Note: this post is part of Lync Client development series. You can find the following topics here:
- Microsoft Lync Client Development,
- Sign in and out in Microsoft Lync Client,
- Lync Controls inside Lync Client SDK,
- Starting with Lync Client’s API,
- Handling some common scenarios with Lync Conversation,
- Handling transfers in Lync Client API,
- Handling conference calls in Lync Client,
- Availability (presence) in Lync Client.
This time let me present you the controls you have for use if you are building client application for Microsoft Lync. No matter which type of application and integration you are building, probably you are going to use some of them. Of course, if you are using the UI Suppression mode, which disables all UI controls of Lync, you won’t be using them. Let’s see how you can use them in your application:
So you can use them equally from the desktop or web application using WPF or Silverlight.
The controls you have in toolbar are the ones for presenting presence information (MyNoteBox, MyPresenceChooser, MyStatusArea, PresenceIndicator), for displaying list of contacts (ContactList, ContactCard, CustomContactList, CustomContactListItem), starting a variety of conversation types (StartAudioCallButton, StartInstantMessagingButton, StartVideoCallButton), performing a search of contacts (ContactSearch, ContactSearchInputBox, ContactSearchResultList), and some auxiliary functions (ScheduleMeetingButton, SendEmailButton, SendFileButton, ShareDesktopButton).
You just drag and drop them to window or page and controls will be automatically bound to the source of Lync. You don’t have to do anything about it. If you start the app, controls will automatically populate and give you an impression you are using the original Lync Client.
So, this was easy. Now, we are coming to a nifty part of the story: how can we remodel or customize those controls? Is there a way we could add or remove some of the functionalities that come out of the box? And, the most important, do these controls provide full functionality of Lync Client? Answers on these questions come in the following text.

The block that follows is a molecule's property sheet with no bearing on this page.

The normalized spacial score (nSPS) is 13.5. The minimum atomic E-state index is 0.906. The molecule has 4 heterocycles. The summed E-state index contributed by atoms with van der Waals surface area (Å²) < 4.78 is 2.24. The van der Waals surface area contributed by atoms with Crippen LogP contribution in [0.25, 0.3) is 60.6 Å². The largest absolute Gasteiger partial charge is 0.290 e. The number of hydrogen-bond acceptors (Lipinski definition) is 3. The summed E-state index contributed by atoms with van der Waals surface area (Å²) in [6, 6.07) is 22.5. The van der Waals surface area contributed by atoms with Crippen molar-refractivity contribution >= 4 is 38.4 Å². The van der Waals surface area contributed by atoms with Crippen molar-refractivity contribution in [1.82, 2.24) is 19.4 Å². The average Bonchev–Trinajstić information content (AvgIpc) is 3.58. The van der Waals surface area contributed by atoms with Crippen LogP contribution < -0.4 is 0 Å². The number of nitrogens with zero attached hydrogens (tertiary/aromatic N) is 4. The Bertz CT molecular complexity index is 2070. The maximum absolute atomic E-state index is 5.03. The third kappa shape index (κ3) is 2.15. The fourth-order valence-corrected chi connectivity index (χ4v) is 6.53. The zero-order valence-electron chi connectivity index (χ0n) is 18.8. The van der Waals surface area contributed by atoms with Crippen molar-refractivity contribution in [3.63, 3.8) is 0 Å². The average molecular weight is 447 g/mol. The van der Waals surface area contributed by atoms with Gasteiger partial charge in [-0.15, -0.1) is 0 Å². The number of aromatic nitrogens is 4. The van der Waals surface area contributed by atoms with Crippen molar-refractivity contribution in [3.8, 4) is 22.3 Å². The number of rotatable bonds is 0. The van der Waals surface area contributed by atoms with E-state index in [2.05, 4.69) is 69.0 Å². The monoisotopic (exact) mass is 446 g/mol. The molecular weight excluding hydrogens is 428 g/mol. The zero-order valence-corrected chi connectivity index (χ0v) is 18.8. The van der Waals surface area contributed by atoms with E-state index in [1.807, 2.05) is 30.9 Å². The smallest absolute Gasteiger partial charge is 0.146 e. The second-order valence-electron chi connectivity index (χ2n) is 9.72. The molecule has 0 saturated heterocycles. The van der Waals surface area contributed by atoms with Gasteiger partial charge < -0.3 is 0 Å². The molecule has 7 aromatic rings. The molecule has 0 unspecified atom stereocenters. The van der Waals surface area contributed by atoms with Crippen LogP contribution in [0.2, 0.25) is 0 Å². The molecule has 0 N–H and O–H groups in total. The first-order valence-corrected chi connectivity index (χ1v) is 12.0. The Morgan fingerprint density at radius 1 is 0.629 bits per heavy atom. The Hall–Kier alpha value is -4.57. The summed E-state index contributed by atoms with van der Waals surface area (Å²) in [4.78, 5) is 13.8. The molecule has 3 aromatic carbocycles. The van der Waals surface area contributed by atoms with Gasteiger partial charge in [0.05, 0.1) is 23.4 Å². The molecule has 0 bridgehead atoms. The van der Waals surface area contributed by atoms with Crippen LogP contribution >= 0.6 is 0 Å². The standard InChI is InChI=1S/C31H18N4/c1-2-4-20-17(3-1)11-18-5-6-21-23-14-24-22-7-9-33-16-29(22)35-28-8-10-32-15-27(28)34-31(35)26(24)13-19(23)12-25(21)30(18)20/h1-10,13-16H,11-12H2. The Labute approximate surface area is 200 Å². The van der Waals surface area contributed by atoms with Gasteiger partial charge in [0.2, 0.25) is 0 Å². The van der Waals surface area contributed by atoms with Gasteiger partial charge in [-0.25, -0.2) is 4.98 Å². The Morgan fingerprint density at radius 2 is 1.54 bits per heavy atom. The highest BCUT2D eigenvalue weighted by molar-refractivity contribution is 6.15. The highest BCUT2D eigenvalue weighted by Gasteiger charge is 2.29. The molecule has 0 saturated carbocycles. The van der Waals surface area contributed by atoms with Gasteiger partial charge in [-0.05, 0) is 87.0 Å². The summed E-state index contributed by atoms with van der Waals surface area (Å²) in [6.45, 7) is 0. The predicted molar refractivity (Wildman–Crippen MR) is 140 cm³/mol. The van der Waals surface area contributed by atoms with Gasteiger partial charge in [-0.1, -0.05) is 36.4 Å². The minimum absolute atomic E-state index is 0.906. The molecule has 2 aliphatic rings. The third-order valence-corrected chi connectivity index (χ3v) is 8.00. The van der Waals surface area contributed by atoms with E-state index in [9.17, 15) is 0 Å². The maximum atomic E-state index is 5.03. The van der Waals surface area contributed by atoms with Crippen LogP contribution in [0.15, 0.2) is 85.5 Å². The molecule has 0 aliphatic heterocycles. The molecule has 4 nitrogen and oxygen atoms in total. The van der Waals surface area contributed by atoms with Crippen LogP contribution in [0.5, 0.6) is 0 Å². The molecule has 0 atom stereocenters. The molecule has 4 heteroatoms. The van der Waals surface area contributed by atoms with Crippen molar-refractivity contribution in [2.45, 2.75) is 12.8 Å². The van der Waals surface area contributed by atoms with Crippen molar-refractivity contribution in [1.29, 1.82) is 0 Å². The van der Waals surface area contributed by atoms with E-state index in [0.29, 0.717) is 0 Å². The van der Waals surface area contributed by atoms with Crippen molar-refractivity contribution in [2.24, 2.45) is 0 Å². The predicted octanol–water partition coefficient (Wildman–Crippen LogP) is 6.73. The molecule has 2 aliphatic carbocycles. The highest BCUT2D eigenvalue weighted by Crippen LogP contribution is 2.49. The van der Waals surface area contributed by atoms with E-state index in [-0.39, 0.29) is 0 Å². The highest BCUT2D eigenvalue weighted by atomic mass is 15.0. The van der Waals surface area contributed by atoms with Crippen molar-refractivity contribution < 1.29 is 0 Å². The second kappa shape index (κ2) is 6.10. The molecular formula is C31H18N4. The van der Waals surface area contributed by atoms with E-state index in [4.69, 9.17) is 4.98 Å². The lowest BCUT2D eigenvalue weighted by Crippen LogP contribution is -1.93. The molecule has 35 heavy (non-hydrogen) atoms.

Firstly, changing style and retemplating the controls is not such a big deal – you just follow the rules of applying custom style and template in XAML and you are good to go.
But what about changing the way internal data are presented? Can we do it? – Yes, we can. We can easily edit a copy of the existing template for the control we are customizing by using Microsoft Expression Blend 4. You opet a new project in Blend and drop the control on the surface. Create a new resource dictionary, which will be holding styles and templates for this action. Open the XAML file which contains the control which you wish to customize. On the View menu, click Active Document View and then click Design View. In the design view, right-click the control, click Edit Template, and then click Edit a Copy. In the Create Style Resource dialog box, enter a name for the style. Then, select the option to Define in Resource dictionary. Choose the dictionary you created earlier, and click OK. The dictionary you created will now be populated with a variety of Style resources that are used by the control you choose, as well as a copy of the existing style, having the name that you specified.
The answer for last question is unfortunatelly ‘not possible’. There is lot of things you can’t do by using Lync controls and this is something I hope will be mended in some of the future versions of Lync Client API. You don’t have those fency toolbar with contacts, history, feeds and dialpad (i.e. I have to create it from the scratch). You don’t have the Options menu, status bar on the bottom (with Call Forwarding, Audio settings, etc.), no support for Response Groups, etc. Very unfortunate!